Sorting Series, which is also a kind of discrete optimization problem (i.e the permutation function
0..N-1 which maximizes
0*a[p]+1*a[p]+..+(N-1)*a[p[N-1]] is the permutation which sorts the array
a in ascending order that is
a[p] <= a[p] <= .. <= a[p[N-1]]), lies at the center of Computer Science and Algorithms because of its many uses.
Furthermore Sorting, in one way or another, is integral part of many other important algorithms and applications (see eg. Knuth TAOCP)
For example Sorting is very closely associated to Searching, another topic of immense importance and applications.
Under certain sorting states, searching can be achieved in
O(logN) time or even in
O(1) time (constant) for almost every search term.
Sorting has 3 approaches:
(eg. NIST.gov maintains a dictionary of various algorithms at: http://xlinux.nist.gov/dads// )
###Block vs. Online/Adaptive:
In the Block case, the whole array is available at once for this case many algorithms are known (comparison-based=>
O(NlogN)complexities) and (number/count based=>
O(N)complexity) (see below)
In the Adaptive/Online case, the input series is accesed one at a time (for example an time-input signal). In this case some of the previous algorithms can be transformed to work adaptively
Apart from that, there are algorithms (like Dynamic Lists, Dynamic Heaps and Balanced Trees, Tries, eg AVL Trees)
which keep an input sequence always in a 'sorted' state (with each new input) with relatively low complexity (eg
###Comparison-Based vs. Arithmetic/Count-Based:
- Comparison-based sorting algorithms (InsertionSort, MergeSort, QuickSort, etc..) sort a series by comparing elements with each other in some optimum sense
The best time complexity of these algorithms is
However better than this can be achieved
- Statistics-based sorting algorithms (CountingSort, BucketSort, RadixSort, etc..), do not use comparisons (of any kind) between elements, but instead use their arithmetic/statistical properties
This makes possible algorithms which can sort in linear
O(N) time (the fastest possible)
However these algorithms have some limitations (eg only Integers, or special kinds of Numbers)
O(N)sorting possible for arbitrary random numbers??
Computing the value of a certain number
n requires approximately
O(logn) "primitive digit" operations. Since (statisticaly) the values of numbers in a list is correlated to the size of the list itself (i.e a list of size
N contains random numbers in the range
0..N with very high probability over lists of same size for numbers in a given range), one then has an overall complexity of
O(NlogN) even for arithmetic-based sorting algorithms (see for example "what is the true complexity of radix sort?").
Classical algorithms for integer sorting require assumptions about the size of the integers to be sorted, or else have a running time dependent on the size.
However the catch here is that same holds for comparing arbitrary numbers, computationaly one has to compare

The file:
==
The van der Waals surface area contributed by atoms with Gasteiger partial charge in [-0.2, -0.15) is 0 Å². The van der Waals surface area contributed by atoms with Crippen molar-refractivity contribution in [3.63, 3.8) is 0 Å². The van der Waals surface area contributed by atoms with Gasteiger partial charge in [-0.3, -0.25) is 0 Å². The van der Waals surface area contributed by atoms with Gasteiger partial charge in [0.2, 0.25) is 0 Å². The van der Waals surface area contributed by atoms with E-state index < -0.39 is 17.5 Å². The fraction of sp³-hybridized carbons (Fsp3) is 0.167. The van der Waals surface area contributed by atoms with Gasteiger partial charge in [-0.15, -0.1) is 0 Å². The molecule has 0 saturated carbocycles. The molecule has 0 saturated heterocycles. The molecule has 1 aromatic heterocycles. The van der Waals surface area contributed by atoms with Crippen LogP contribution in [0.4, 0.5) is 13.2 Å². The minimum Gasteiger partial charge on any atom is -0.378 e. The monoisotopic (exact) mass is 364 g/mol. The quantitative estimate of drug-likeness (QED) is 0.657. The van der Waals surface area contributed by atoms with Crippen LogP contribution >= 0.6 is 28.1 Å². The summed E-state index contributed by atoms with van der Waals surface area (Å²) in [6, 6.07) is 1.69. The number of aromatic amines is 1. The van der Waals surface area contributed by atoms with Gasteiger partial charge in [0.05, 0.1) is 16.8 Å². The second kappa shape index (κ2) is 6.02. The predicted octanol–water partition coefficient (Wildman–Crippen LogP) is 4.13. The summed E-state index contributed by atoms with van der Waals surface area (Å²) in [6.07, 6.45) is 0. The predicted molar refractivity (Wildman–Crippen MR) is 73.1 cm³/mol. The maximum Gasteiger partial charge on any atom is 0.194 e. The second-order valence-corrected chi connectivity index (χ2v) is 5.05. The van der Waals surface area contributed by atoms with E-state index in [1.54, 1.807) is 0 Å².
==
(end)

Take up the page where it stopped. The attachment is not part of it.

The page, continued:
primitive digit by
primitive digit in sequence on average, hence an additional
O(logn) complexity for comparison-based algorithms.
O(NlogN)complexity a kind of strict base line for this computational model??
According to Knuth's theoretical lower bound theorem for general (comparison) sorting algorithms (note
O(logN!) = O(NlogN)): the
O(NlogN) bound is asymptoticaly tight (see also information-theoretic lower bound for comparison sorts ie Ω(NlogN) ).
A summary of various sorting/searching algorithms can be found in this pdf
- Bubble Sort
- Cocktail Sort
- Cycle Sort
- Heap Sort
- Insertion Sort
- Library Sort
- Shell Sort
- Quick Sort (recursive & iterative)
- Tree Sort
- Merge Sort (recursive, iterative & natural TODO: in-place
O(1)extra space version)
- Counting Sort
- Bucket Sort
- Radix Sort (not implemented yet)
- Intro Sort (not implemented yet)
- Burst Sort (not implemented yet)
- Tim Sort (not implemented yet)
- Permutation Sort (custom)
- Index Sort (custom)
- Statistical Sort (custom, in progress)
NOTE: The calculation of asymptotic complexity is done usually (using recursive relations) with the Master Theorem :
T(n) = aT(n/b) + f(n), a>=1, b>1
eg. for MergeSort => T(n) = 2T(n/2) + O(n) => T(n) = O(nlogn)
This package implements showcases of various (best known) sorting algorithms (and a couple of custom ones) for study, experimentation and use in applications In a concice library
Algorithms as a technology Suppose computers were infinitely fast and memory was free. Would you have any reason to study algorithms? The answer is yes, if for no other reason than that you would still like to demonstrate that your solution method terminates and does so with the correct answer. ...Of course, computers may be fast but not infinitely fast and memory may be cheap but not completely free. Computing time is therefore a bounded resource, and so is space in memory. These resources should be used wisely and algorithms that are efficient in terms of time and space will help you do so.
This demostrates that algorithms, like computer hardware, are a technology . Total system performance depends on choosing efficient algorithms as much as choosing fast hardware. Just as rapid advances are being made in other computer technologies, they are being made in algorithms as well. (Introduction to algorithms, 2nd Ed. Cormen,Leiserson,Rivest,Stein)
Algorithms as a "green" technology
Additionaly, every operation/instruction a computer performs has an energy consumption cost. So an efficient algorithm saves energy! An efficient algorithm performs a computation by trying to use the resources in the best possible manner, so effectively uses energy in the best possible manner. Where does energy come from? It comes from burning coal (mainly). So there you have it, efficient code is ecological! Better start learning your complexity soon.